Love, itself, was up for auction. Incredible as it sounded, and felt (gasp-gasp, rapidly fluttering eye-lids, shaky hands of the waiting reporters), it was going to the highest bidder. Within the hour, or so it was rumoured, it was to be a done deal.
‘What is this?’ an obvious tourist screamed nervously into the desperately hovering cameras.
This was no exclusive love-house with a purring, hissing, exclusive star lady (or man!). It had none of the usual markers; lonely ladies, lost men. No shady types acting as intermediaries.
No shady love.
No. It was all bright and clear and out in the open. On the large blue and yellow flashing billboard sign the message was quite unmistakable;
‘Love! Going to the highest bidder tonight. Use it while you can.’
This the citizens milling around in front of the seven star hotel did. Viciously. Some. Others with a certain (choking sound produced at the pronunciation of it; teardrop-teardrop) amount of nostalgia, as if remembering idyllic childhood moments or long-evaporated days of piercing youthfulness. Still others tasted it with last delight, as they would a frighteningly exquisite execution dinner desert, which virtually melted upon touching the tip of the terrified tongue. It was all rather a soft vanilla ice-cream passing over the taste buds along with hairy wild berries before the final shut-eye of a word which everyone had always assumed was public property.
Shortly it was indeed to be the death of love. But everywhere it could be heard on tips of tongues, used, savoured, flavoured; goodbye, goodbye, my love, the love!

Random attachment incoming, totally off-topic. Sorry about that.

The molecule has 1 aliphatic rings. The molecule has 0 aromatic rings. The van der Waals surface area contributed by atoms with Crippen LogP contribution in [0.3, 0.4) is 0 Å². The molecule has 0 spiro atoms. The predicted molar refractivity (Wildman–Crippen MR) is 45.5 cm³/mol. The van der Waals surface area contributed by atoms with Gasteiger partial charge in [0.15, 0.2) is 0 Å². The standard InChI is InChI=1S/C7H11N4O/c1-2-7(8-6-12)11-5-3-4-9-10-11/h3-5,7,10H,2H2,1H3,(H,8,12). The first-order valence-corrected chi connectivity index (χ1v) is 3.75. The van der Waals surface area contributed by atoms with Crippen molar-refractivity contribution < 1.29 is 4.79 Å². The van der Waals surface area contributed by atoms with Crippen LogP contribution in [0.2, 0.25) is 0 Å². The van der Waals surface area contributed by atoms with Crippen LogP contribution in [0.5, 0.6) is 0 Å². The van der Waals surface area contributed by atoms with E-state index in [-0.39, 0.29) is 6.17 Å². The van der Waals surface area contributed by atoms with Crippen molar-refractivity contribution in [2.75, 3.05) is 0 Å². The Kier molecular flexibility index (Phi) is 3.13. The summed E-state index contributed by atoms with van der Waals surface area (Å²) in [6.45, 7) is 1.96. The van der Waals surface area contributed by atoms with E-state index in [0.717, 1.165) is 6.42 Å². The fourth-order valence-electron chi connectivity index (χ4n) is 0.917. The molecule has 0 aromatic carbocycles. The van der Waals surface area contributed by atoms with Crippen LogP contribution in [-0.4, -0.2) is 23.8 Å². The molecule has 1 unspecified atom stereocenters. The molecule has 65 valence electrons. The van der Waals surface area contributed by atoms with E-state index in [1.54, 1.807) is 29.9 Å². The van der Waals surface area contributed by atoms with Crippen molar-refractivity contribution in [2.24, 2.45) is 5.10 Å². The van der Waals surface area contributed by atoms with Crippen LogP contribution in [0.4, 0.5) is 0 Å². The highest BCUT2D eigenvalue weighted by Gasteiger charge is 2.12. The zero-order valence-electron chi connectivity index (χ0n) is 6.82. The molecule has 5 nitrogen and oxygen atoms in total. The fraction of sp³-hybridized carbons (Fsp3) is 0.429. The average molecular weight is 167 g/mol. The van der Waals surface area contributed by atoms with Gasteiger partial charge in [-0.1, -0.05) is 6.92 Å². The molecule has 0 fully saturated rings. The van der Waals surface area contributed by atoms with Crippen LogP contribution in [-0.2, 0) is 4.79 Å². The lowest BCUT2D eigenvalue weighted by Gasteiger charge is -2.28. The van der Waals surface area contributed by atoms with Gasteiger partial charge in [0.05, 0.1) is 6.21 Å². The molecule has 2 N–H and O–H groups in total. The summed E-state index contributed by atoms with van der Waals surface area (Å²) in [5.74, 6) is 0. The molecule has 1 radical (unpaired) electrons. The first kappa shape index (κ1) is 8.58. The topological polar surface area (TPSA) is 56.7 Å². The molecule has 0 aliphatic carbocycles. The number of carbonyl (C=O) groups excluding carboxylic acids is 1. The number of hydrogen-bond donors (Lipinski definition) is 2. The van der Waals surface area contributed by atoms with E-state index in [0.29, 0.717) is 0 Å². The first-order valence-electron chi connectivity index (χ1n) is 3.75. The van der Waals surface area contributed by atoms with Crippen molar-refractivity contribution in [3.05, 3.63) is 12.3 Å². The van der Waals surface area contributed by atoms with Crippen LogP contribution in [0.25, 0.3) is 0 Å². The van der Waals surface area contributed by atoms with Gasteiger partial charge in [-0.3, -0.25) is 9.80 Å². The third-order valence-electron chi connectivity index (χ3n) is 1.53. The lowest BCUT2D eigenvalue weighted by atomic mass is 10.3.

‘I love your shirt. What colour is that, maroon? With turquoise? That’s a crazy combination, man.’
‘Isn’t it lovely, woman? I love you to love it.’
‘I’d love you to give me some loving tonight.’
Off those two went for a final plough while the word still existed in the public domain.
But there were still the thousands of others waiting in front of the hotel for any brief (‘that him? No, that is him. Is that her? What a disgustingly wonderful dress. Does she have no taste? With all that money? Moth! No. Yes. No, I love to disagree because I think that is that guy, the rich one, the richest one in the world, who I know from the magazine which lists rich people. It says he will eventually become the owner of the word’), fleeting glimpse of the potential buyers.
The auction was open only to billionaires, of which there were plenty in the world. Cash only. The briefcases came in all shapes and sizes. Grey. Longish. Brown. Severely rounded. Black. Silver. Rectangular. Purple with laces. Disgustingly green. Their owners were equally diverse. There were the Chinese. Brief and formal and saving all emotions for an unspecified later date. In suits and with simple glasses and faces which were already calculating, frantically. There were the Arabians (‘Arabs? No, you can’t call them that way. Not with the money they have. Well, I’ll call them what I want. No, you’d better not. Who knows which word will be next off the list’) who flowed past with effusive smiles and trailed fruity clouds of perfume and white robes that portrayed peacefulness and confidence. Then there, over there, came the Russians, and the Americans, and the Mexicans and the –